Common Causes of Bad Framerate in Student Environments



Or put another way, without knowing the cause of your framerate issues, you will be stabbing the dark, throwing away heaps of time making “optimisations” which make no significant impact on your framerate.

Incidentally, this is a good read:



  1. Turn on a framerate counter if you have not already done so. If your engine doesn’t have one, use FRAPS.
  2. Turn layers off and on to see which assets are affecting your framerate most.
  3. Try and pinpoint it to a specific asset if you can. The table below is sorted by likelihood, so this can give you a clue where to start looking.



Use the table below to figure out the reason that asset is hurting your framerate. Understand what is written. Google if the description is not sufficient.



Now we know what is hurting our frame rate and why, the resolution is usually simple. Apply the proper resolution. Profit.


Issue  Description  Common Causes / Diagnosis  Resolution 
Overdraw When a single screen pixel has to be drawn many times. This can occur from bad sorting, or more typically from blend transparency 
  • Foliage (including grass)
  • large-particle VFX like smoke
  • Diagnose: apply an opaque shader to your VFX or blend assets


  • Favour fewer, more opaque particles
  • Favour alpha test (stencil) where possible
  • Use extra geometry to keep blend geometry tight around the visible part of the texture


Expensive dynamic lighting  In deferred lighting, each light has to essentially “overdraw” onto each screen pixel.In forward lighting, each light has to draw once per object it hits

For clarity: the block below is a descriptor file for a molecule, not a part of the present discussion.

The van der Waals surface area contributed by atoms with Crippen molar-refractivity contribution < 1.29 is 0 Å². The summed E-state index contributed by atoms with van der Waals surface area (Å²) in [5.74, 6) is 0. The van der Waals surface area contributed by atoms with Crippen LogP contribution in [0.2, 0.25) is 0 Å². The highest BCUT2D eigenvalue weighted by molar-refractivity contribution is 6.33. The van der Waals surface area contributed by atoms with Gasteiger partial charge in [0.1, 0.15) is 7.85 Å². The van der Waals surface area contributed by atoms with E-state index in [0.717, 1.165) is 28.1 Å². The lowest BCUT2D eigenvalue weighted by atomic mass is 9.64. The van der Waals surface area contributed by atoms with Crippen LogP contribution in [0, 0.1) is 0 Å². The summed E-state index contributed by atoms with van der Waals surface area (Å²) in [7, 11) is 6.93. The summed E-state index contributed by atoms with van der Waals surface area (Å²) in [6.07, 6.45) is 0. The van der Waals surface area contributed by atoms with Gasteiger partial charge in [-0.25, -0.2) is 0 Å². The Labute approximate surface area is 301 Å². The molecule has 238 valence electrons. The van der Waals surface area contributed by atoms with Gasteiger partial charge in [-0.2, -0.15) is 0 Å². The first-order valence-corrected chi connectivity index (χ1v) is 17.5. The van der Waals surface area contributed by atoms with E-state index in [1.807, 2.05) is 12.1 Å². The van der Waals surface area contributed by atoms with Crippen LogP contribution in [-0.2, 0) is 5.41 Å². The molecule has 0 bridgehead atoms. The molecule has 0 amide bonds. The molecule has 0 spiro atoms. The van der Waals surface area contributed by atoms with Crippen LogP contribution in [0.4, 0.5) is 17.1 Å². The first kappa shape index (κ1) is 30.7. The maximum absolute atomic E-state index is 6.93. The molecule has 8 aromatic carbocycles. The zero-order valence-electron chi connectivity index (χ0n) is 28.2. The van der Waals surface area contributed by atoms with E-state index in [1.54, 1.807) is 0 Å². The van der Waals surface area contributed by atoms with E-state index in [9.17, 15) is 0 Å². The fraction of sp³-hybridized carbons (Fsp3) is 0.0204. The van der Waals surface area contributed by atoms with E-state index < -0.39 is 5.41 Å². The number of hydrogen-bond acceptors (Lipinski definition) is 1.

• Large, overlapping lights
  • Many dynamic shadowcasting lights
  • Diagnose: disable shadowcasting or disable lights entirely


  • Only use shadowcasters where needed
  • Ensure shadow map resolution is only as big as needed
  • Favour smaller lights with sharper falloff
  • If your engine lets you exclude small objects from shadowmap rendering, do this


Fill rate bound (shader cost)  Bulk of a frame is usually spent “colouring in” your pixels. This is a factor of the time it takes for your shader to be computer per pixel. This is usually a result of too many texture samples. 
  • Usually too many texture samples
  • Diagnose: Throw a single-colour shader on the “problem assets” and check framerate
  • Diagnose: Fill the screen with your suspected “problem asset”. it should be worst when filling the screen.


  • Use as few texture samples as reasonably possible
  • If using multiple same-UV greyscale masks, instead use a multi-channel mask
  • Consider a shader LOD for things like offset/parallax


Transform-bound (geometry cost)  If calculating the position of mesh vertices is taking longer than filling the pixels they pertain to, you are transform-bound. 
  • Usually because of poor LODs
  • Diagnose: Halve frame resolution (ex. 1920×1080 to 1280×720). If framerate is nowhere near doubled, could be this.


  • Use LODs (important in large levels or “vistas”)
  • Favour static meshes over skinned ones
  • Use a cheaper vertex shader
  • Reduce geometry


Out of memory  If you are out of memory, your engine may try and cope. Coping measures are usually crippling to performance. In other cases, your game will simply crash. 
  • Usually asset textures
  • Sometimes lightmap textures in a big level.
  • Diagnose: Use engine profiling tools to identify what is eating up your memory


  • Reduce asset texture resolution, compensate using shared tiling detail textures
  • Reduce lightmap resolution (if applicable).
  • Don’t bother reducing geometry, cube map resolution, shadowmap resolutions (these rarely use much texture memory)